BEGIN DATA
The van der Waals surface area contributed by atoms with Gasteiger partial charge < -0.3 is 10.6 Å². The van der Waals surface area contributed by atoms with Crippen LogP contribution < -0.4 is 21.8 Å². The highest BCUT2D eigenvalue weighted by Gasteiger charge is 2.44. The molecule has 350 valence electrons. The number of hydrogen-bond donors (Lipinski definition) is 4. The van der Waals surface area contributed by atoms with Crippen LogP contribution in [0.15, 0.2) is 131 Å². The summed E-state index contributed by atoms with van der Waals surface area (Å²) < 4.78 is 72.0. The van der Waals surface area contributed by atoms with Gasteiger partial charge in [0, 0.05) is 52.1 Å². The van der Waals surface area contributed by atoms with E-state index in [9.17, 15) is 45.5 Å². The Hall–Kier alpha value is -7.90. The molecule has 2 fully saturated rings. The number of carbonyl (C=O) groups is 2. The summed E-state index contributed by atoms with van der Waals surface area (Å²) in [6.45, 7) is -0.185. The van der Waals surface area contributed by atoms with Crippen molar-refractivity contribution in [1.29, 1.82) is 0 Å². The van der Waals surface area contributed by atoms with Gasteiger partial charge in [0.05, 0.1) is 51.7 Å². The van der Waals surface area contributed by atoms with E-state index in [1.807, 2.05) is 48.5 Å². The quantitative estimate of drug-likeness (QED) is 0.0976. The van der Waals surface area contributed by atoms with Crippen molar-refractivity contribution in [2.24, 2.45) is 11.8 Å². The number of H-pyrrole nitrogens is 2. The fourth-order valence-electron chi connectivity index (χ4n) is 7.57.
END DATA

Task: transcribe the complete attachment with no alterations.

The van der Waals surface area contributed by atoms with Gasteiger partial charge < -0.3 is 10.6 Å². The van der Waals surface area contributed by atoms with Crippen LogP contribution < -0.4 is 21.8 Å². The highest BCUT2D eigenvalue weighted by Gasteiger charge is 2.44. The molecule has 350 valence electrons. The number of hydrogen-bond donors (Lipinski definition) is 4. The van der Waals surface area contributed by atoms with Crippen LogP contribution in [0.15, 0.2) is 131 Å². The summed E-state index contributed by atoms with van der Waals surface area (Å²) < 4.78 is 72.0. The van der Waals surface area contributed by atoms with Gasteiger partial charge in [0, 0.05) is 52.1 Å². The van der Waals surface area contributed by atoms with E-state index in [9.17, 15) is 45.5 Å². The Hall–Kier alpha value is -7.90. The molecule has 2 fully saturated rings. The number of carbonyl (C=O) groups is 2. The summed E-state index contributed by atoms with van der Waals surface area (Å²) in [6.45, 7) is -0.185. The van der Waals surface area contributed by atoms with Crippen molar-refractivity contribution in [1.29, 1.82) is 0 Å². The van der Waals surface area contributed by atoms with Gasteiger partial charge in [0.05, 0.1) is 51.7 Å². The van der Waals surface area contributed by atoms with E-state index in [1.807, 2.05) is 48.5 Å². The quantitative estimate of drug-likeness (QED) is 0.0976. The van der Waals surface area contributed by atoms with Crippen molar-refractivity contribution in [2.24, 2.45) is 11.8 Å². The number of H-pyrrole nitrogens is 2. The fourth-order valence-electron chi connectivity index (χ4n) is 7.57.